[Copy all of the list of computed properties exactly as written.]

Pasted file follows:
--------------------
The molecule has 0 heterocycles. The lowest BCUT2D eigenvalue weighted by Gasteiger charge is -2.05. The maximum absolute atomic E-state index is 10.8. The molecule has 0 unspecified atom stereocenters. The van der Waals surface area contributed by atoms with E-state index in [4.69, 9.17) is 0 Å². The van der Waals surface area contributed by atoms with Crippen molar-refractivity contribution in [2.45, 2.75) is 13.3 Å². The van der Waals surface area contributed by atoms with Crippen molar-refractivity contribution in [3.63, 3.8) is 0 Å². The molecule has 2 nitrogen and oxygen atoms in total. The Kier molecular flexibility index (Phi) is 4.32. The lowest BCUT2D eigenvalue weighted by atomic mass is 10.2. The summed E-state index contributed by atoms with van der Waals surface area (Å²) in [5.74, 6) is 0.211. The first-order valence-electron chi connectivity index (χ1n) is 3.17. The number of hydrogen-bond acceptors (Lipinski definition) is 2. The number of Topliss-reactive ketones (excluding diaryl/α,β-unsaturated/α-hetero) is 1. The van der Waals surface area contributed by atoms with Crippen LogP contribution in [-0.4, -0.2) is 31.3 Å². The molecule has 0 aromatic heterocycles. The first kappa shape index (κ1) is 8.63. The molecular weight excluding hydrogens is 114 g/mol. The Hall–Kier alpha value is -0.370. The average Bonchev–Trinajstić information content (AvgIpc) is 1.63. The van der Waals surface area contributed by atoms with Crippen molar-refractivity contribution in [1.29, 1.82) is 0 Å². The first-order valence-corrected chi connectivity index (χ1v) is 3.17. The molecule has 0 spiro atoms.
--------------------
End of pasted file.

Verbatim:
The molecule has 0 heterocycles. The lowest BCUT2D eigenvalue weighted by Gasteiger charge is -2.05. The maximum absolute atomic E-state index is 10.8. The molecule has 0 unspecified atom stereocenters. The van der Waals surface area contributed by atoms with E-state index in [4.69, 9.17) is 0 Å². The van der Waals surface area contributed by atoms with Crippen molar-refractivity contribution in [2.45, 2.75) is 13.3 Å². The van der Waals surface area contributed by atoms with Crippen molar-refractivity contribution in [3.63, 3.8) is 0 Å². The molecule has 2 nitrogen and oxygen atoms in total. The Kier molecular flexibility index (Phi) is 4.32. The lowest BCUT2D eigenvalue weighted by atomic mass is 10.2. The summed E-state index contributed by atoms with van der Waals surface area (Å²) in [5.74, 6) is 0.211. The first-order valence-electron chi connectivity index (χ1n) is 3.17. The number of hydrogen-bond acceptors (Lipinski definition) is 2. The number of Topliss-reactive ketones (excluding diaryl/α,β-unsaturated/α-hetero) is 1. The van der Waals surface area contributed by atoms with Crippen LogP contribution in [-0.4, -0.2) is 31.3 Å². The molecule has 0 aromatic heterocycles. The first kappa shape index (κ1) is 8.63. The molecular weight excluding hydrogens is 114 g/mol. The Hall–Kier alpha value is -0.370. The average Bonchev–Trinajstić information content (AvgIpc) is 1.63. The van der Waals surface area contributed by atoms with Crippen molar-refractivity contribution in [1.29, 1.82) is 0 Å². The first-order valence-corrected chi connectivity index (χ1v) is 3.17. The molecule has 0 spiro atoms.